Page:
How-To bring back the Remaining Battery Time Estimate in Windows
Windows is not known to be light on the battery usage and can easily eat up your battery within hours, leaving you running for the power chord in the middle of the day. While modern ultrabooks, thanks to amazing new advancements made by Intel in making their processors more power efficient, can manage to make it a whole day without dying down, most laptops are still not good enough when it comes to battery usage.
Microsoft did include a helpful little feature inside Windows besides the battery percentage called a Remaining Battery Time. The figure was a nifty thing that allowed you to gauge an estimate of how long your laptop’s battery will last, allowing you to make decisions based on that. For example, if it showed 4-5 hours of time left and you just need to work on some spreadsheets for a couple of hours, you won’t need to worry about it dying down in the middle of it. The time estimate is definitely a better indicator for how much battery is left than the battery percentage, which is irrelevant unless you are extremely familiar with your laptop’s power consumption capacity and can make educated guesses as to how long it will last.
However, in the recent versions of Windows, Microsoft has removed the remaining battery time indicator. Why did they remove it? Well, there was one big problem with the time indicator – it just wasn’t accurate enough. The depletion rate of your laptop’s battery depends completely on how you use it – if you perform performance-intensive tasks like video-editing, programming, gaming, etc. it is going to deplete your battery at a much higher rate than something like editing a spreadsheet or browsing Facebook. As a result, it is not possible to create a time indicator that can accurately predict when you will need a charger.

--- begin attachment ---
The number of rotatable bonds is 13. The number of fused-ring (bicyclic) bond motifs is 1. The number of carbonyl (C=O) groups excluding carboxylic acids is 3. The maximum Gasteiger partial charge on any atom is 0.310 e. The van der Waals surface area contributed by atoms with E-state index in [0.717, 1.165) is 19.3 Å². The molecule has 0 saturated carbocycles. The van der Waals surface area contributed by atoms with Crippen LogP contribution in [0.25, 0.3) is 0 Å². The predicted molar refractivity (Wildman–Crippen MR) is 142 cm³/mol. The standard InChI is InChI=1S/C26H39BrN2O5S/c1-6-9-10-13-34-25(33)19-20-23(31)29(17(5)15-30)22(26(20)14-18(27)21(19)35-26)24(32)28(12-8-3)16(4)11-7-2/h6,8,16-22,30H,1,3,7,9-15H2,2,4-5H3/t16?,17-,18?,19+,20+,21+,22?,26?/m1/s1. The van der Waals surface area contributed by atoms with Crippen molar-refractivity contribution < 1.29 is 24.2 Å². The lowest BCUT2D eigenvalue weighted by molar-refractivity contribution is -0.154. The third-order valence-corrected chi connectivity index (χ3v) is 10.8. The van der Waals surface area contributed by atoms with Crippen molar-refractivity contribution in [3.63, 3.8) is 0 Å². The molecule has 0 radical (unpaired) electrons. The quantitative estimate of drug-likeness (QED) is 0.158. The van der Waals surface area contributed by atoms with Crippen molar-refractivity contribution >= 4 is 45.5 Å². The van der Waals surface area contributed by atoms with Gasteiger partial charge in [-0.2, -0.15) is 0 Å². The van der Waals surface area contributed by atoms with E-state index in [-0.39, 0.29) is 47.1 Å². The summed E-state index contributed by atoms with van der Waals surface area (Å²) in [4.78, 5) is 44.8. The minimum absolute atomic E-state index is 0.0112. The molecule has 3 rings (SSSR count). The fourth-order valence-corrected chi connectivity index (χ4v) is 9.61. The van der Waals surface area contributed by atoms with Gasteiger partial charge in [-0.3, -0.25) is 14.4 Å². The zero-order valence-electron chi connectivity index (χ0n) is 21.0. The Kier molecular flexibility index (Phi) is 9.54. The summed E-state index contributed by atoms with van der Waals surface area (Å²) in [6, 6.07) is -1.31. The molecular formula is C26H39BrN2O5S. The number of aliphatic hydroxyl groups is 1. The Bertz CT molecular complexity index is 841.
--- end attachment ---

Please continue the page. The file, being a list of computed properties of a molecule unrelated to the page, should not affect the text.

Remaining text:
Nonetheless, the time indicator was still a useful little feature that helped you get an estimate. Considering the problems it had, if you still want it back on your Windows laptop, there is a still way you can do that.
It involves editing the Windows Registry. Before doing that, do read our guide on how you can make a backup of your Windows Registry to prevent any mishaps that could happen while editing it. Once you have done that, you can move on to our guide,
Bring back Remaining Battery Time
- Press WINDOWS+S to open Windows Search and type regedit, and click on the first search result that appears (as shown in the screenshot).
- Once in the Windows Registry Editor, you can use the left navigation pane to navigate to the following path,
- Click on the Power folder to open the values inside it. Here, you need to delete two entries, just right-click on the value and click on Delete,
- Now, click on the Power key, as shown in the screenshot, and click on New, then select DWORD (32-bit) Value.
- Rename the newly generated value to EnergyEstimationEnabled.
- Now double-click on the EnergyEstimationEnabled value, and enter ‘1’ in the Value data text box.
Windows Registry changes are automatically applied once you restart your PC so all you need to do is restart your PC and you should start seeing the time indicator back to where it used to be.
If at any time, you want to remove it, you can restore the Windows Registry backup you created earlier OR you can remove the EnergyEstimationEnabled value by going to the same path.